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Two giant swine barns erected on Hagenbuch farm in Triumph

Posted: Tuesday, Nov 29th, 2011

The Hagenbuch family celebrate the opening of their 2,400 head hog barn with a ribbon cutting ceremony and open house on Oct. 25, sponsored by the Illinois Pork Producers Association. Cutting the ribbon are, left to right, Bella, Mae and Kate Hagenbuch, while John Hagenbuch, holding son Nolan, looks on. (Photo contributed)

John and Kate Hagenbuch and their family celebrated the opening of their two new 2,400 head grow-to-finish swine barns east of Triumph by hosting an open house and ribbon cutting ceremony this past October.

The couple currently owns and operates a 75-sow farrow-to-finish hog farm in addition to raising corn and soybeans.

They are also the Illinois representatives for the American Soybean Association/DuPont Young Leaders 2011 class that represented 26 states.

"The leadership training was a good experience for both of us," stated Kate.

Through their leadership training, John, who now focuses on soybean producers, and Kate, who now focuses on pork producers, had the opportunity to go to Washington DC this past July as part of the American Soybean Legislative Forum. Their goal is driving agriculture as an industry leader.

"Leadership training has shown me that succeeding in agriculture is an attainable goal and a global responsibility," said Kate in the Summer 2011 issue of Illinois Soybean Review.

John and Kate also keep busy with their three children - Bella - 5 years old, Mae - 3 years old and Nolan - 2 years old.

A Chicago suburban native, Kate has come to appreciate the country life.

She added, "Living on the farm is important for my children's legacy. I want the farm to be here so they have that option if that is what they want."

Not only does John work on the farm, he is employed at Grainco FS in Mendota as a specialist selling precision agriculture equipment and as a seasonal spraying operator.

But, it is their leadership training that helped guide their decisions about their future in agriculture.

"As a young farm family, pork production has allowed us to remain viable in agriculture and remain in this community," said Kate. "My husband, John, is a third-generation family farmer. We've wanted to expand for some time, and recently decided the time is right. We decided to build the two 2,400 head grow-to-finish barns to provide us an opportunity to further diversify our farm and remain more competitive in the challenging global marketplace."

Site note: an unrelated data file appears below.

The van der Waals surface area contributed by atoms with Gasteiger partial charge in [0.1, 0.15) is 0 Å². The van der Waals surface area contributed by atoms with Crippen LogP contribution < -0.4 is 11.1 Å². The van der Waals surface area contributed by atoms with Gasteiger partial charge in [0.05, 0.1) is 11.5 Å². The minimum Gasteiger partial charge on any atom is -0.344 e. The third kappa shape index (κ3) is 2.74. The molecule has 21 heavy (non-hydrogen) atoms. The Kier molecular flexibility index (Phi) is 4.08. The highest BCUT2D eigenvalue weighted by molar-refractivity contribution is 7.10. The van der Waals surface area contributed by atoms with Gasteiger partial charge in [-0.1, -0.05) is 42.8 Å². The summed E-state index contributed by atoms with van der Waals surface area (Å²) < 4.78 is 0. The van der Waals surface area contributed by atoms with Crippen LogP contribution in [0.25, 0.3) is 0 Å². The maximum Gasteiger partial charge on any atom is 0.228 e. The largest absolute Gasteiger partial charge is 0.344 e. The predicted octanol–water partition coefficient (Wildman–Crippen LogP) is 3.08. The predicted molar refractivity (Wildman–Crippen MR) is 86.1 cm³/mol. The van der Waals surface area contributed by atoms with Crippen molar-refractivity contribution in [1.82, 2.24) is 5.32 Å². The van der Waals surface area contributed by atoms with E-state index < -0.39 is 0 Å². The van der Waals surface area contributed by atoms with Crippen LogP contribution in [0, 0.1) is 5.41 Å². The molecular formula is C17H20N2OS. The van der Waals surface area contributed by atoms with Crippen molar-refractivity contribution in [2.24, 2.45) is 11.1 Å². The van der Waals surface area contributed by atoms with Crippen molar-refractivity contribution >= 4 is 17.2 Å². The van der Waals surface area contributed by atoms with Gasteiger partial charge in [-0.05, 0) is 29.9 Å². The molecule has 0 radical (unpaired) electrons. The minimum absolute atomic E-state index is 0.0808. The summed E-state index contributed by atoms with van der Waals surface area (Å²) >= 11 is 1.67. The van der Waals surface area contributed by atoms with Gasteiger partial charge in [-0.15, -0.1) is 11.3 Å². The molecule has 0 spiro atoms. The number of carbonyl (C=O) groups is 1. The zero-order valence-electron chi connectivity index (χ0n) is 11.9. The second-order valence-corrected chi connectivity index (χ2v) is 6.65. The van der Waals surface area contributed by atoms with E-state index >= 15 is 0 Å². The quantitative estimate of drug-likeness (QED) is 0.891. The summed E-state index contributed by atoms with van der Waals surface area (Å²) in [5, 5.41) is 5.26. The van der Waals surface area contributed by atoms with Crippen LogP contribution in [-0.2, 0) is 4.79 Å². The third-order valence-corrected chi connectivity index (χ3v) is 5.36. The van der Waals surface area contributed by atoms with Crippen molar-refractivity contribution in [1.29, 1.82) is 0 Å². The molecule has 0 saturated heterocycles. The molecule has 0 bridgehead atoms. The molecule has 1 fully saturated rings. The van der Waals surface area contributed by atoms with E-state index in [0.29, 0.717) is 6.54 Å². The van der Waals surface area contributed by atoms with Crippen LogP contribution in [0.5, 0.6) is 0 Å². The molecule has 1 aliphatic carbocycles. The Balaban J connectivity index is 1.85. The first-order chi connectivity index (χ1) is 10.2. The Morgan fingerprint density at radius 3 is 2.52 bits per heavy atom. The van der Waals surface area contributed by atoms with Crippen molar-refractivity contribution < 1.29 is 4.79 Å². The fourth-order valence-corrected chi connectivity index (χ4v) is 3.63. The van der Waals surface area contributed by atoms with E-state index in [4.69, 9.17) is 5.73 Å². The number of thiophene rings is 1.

Involved in a small hog operation for the past 15 years, the new expansion will continue to utilize John's swine management degree from Joliet Junior College.

The Hagenbuchs new grow-to-finish barns will each house 2,400 head of pigs. Pigs will enter the buildings weighing 50 pounds, where they will be housed until they reach market weight of 275 pounds.

The Hagenbuchs' focus remains on agricultural advocacy. "This building project is simply an expansion of our commitment to the safe and humane production of hogs," said Kate.

"The hog barns have many technologically advanced features that increase the efficiencies of raising the pigs, but will also improve the welfare of the pigs," she added.

The Open House and Ribbon Cutting was sponsored by the Illinois Pork Producers Association (IPPA), the Pork Checkoff, Illini Swine, JBS United, and 1st Farm Credit Services.

"IPPA helped to sponsor the open house to celebrate and highlight the role of Illinois pork producers as stewards of their community and the environment, as well as an important contributor to the local and state economy," said Tim Maiers, IPPA Director of Industry and Public Relations.

The pork industry is very important to our state's economy. According to a study conducted by Peter Goldsmith, associate professor of Agribusiness Management at the University of Illinois, the Illinois pork industry contributes $1 billion in direct impact and$1.8 billion and 10,533 jobs of total impact to the State's economy in addition to providing $170 million in total taxes. The pork industry is also important to Illinois agriculture as it consumes over 69 million bushels of corn and 22.5 million bushels of soybeans each year.

The new hog farm will bring additional economic activity to the local economy, said Kate. They will also be adding additional tax revenue to the county, of which a large portion will go to the Mendota school districts.

More than 250 neighbors, rural residents, and local community residents attended the open house and enjoyed a tour of the new hog buildings.

"The dedication of Illinois pork producers to do what's right, combined with their innovative spirit to adopt new approaches, has helped them chart a path to success even as the industry has changed," said Maiers. "The Hagenbuchs represent the many Illinois pork producing families committed to proper care of their animals and the environment through proper management of their farms. This commitment helps ensure safe and affordable pork as well as strong rural communities throughout Illinois."

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